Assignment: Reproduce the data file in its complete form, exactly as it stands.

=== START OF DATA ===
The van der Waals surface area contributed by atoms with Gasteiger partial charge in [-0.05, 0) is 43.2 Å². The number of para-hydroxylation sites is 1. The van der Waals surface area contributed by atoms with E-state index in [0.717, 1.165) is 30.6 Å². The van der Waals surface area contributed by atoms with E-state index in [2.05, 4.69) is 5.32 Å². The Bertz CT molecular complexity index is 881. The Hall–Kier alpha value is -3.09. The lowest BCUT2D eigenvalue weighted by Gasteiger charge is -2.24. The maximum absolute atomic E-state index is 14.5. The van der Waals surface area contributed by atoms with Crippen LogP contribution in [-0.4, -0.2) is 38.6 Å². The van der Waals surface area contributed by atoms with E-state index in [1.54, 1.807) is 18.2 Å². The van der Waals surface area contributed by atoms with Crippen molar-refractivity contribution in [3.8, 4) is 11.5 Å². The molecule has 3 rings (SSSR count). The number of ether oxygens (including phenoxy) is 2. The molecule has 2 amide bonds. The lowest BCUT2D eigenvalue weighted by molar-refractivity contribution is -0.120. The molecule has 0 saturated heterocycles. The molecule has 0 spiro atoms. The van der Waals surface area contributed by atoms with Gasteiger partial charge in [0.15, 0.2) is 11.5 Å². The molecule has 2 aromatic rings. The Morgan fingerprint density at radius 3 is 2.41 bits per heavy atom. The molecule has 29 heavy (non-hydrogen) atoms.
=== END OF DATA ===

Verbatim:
The van der Waals surface area contributed by atoms with Gasteiger partial charge in [-0.05, 0) is 43.2 Å². The number of para-hydroxylation sites is 1. The van der Waals surface area contributed by atoms with E-state index in [0.717, 1.165) is 30.6 Å². The van der Waals surface area contributed by atoms with E-state index in [2.05, 4.69) is 5.32 Å². The Bertz CT molecular complexity index is 881. The Hall–Kier alpha value is -3.09. The lowest BCUT2D eigenvalue weighted by Gasteiger charge is -2.24. The maximum absolute atomic E-state index is 14.5. The van der Waals surface area contributed by atoms with Crippen LogP contribution in [-0.4, -0.2) is 38.6 Å². The van der Waals surface area contributed by atoms with E-state index in [1.54, 1.807) is 18.2 Å². The van der Waals surface area contributed by atoms with Crippen molar-refractivity contribution in [3.8, 4) is 11.5 Å². The molecule has 3 rings (SSSR count). The number of ether oxygens (including phenoxy) is 2. The molecule has 2 amide bonds. The lowest BCUT2D eigenvalue weighted by molar-refractivity contribution is -0.120. The molecule has 0 saturated heterocycles. The molecule has 0 spiro atoms. The van der Waals surface area contributed by atoms with Gasteiger partial charge in [0.15, 0.2) is 11.5 Å². The molecule has 2 aromatic rings. The Morgan fingerprint density at radius 3 is 2.41 bits per heavy atom. The molecule has 29 heavy (non-hydrogen) atoms.